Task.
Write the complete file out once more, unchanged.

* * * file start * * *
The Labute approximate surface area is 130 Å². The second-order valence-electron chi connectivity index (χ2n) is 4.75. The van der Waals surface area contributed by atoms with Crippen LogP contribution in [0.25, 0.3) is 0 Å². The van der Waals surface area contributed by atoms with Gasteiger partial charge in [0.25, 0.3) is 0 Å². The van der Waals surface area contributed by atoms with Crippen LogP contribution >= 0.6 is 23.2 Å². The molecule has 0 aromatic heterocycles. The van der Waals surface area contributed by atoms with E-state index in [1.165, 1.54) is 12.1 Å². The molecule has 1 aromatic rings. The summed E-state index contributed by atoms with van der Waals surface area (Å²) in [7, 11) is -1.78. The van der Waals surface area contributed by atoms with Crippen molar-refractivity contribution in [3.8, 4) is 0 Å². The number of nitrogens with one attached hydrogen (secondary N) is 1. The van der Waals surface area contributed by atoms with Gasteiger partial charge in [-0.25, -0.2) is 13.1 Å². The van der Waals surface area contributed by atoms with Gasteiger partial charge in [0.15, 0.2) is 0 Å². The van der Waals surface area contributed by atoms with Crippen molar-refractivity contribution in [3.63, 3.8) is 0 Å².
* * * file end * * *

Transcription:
The Labute approximate surface area is 130 Å². The second-order valence-electron chi connectivity index (χ2n) is 4.75. The van der Waals surface area contributed by atoms with Crippen LogP contribution in [0.25, 0.3) is 0 Å². The van der Waals surface area contributed by atoms with Gasteiger partial charge in [0.25, 0.3) is 0 Å². The van der Waals surface area contributed by atoms with Crippen LogP contribution >= 0.6 is 23.2 Å². The molecule has 0 aromatic heterocycles. The van der Waals surface area contributed by atoms with E-state index in [1.165, 1.54) is 12.1 Å². The molecule has 1 aromatic rings. The summed E-state index contributed by atoms with van der Waals surface area (Å²) in [7, 11) is -1.78. The van der Waals surface area contributed by atoms with Crippen molar-refractivity contribution in [3.8, 4) is 0 Å². The number of nitrogens with one attached hydrogen (secondary N) is 1. The van der Waals surface area contributed by atoms with Gasteiger partial charge in [-0.25, -0.2) is 13.1 Å². The van der Waals surface area contributed by atoms with Gasteiger partial charge in [0.15, 0.2) is 0 Å². The van der Waals surface area contributed by atoms with Crippen molar-refractivity contribution in [3.63, 3.8) is 0 Å².